3 Dental Habits You Need to Avoid

Maybe you have the best oral hygiene regimen – you brush twice a day, floss regularly, see your dentist (at least) twice a year. But you might be engaging in some bad dental habits without even realizing it, undoing all that hard work you put into have healthy teeth. Here are three dental habits you should avoid.

  • Chewing Ice
  • If you like to munch on a few ice cubes after finishing a cold drink, you might think that it’s no big deal. The truth is, that satisfying crunch could be damaging your teeth. The cold temperature and brittleness of ice cubes can cause microscopic cracks in your tooth enamel, which can lead to greater dental problems over time. Ice could even cause your teeth to fracture. Popcorn kernels are just as bad, so if you do want something to crunch on, try something that’s a little healthier, like baby carrots.

  • Grinding Teeth
  • This dental problem is often caused by an abnormal bite or by missing or crooked teeth (and even as a side effect of stress!). Don’t think that it’s a problem you should just put up with though – grinding teeth could wear them down. Your dentist may suggest wearing a mouth guard if you grind your teeth at night. If the grinding is due to another issue, such as stress or anxiety, it’s important to pinpoint exactly what the cause is so that you can address it, with methods such as an exercise program or counseling.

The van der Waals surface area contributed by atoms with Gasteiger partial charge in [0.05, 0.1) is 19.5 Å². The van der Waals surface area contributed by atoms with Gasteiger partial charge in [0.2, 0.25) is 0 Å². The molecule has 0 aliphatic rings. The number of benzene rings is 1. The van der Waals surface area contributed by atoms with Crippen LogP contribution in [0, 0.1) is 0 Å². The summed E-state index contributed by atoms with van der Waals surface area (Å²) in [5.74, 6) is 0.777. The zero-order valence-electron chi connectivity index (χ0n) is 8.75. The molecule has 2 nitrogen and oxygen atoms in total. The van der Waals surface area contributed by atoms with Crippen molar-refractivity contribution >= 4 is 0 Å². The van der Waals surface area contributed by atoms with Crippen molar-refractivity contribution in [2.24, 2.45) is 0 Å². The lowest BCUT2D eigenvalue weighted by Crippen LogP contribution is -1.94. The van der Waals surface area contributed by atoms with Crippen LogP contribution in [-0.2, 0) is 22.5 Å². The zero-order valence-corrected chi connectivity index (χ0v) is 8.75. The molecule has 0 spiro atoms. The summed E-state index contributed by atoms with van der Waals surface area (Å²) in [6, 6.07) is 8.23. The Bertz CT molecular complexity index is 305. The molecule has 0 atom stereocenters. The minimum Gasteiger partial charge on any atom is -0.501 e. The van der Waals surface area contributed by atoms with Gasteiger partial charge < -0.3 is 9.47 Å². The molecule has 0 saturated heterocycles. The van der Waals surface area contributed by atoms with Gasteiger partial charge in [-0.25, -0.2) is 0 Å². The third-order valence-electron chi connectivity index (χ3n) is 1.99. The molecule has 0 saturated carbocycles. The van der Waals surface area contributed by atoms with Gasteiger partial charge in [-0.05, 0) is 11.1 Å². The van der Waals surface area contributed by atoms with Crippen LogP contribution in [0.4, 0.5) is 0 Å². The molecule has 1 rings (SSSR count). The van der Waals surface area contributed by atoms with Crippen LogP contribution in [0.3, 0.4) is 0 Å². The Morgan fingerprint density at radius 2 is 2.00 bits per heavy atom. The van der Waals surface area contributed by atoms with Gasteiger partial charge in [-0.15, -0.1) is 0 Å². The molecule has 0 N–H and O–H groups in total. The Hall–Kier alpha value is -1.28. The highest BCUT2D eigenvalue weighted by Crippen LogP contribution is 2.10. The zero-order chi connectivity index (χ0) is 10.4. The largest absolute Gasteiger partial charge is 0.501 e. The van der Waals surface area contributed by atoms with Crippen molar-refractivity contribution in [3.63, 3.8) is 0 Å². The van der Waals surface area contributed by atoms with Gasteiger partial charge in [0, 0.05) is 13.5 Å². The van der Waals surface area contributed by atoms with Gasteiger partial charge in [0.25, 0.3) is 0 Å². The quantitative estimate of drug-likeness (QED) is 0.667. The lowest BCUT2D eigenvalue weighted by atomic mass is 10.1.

• Drinking Juice or Sports Drinks
  • Sure, drinking water all the time can get boring, and you might think that fruit juice or sports drinks are at least healthier than sodas. This is partly true, as juice does contain less sugar (by just a bit) than soda and contains vitamins and nutrients, and sports drinks are made to replenish your body after a workout. But both drinks are still fairly high in sugar, creating an acid attack on your teeth enamel. So when you’re at the gym, stay hydrated with good, reliable water, and if you’re really hankering for an apple juice, look for one made with real fruit juice and no added sugar.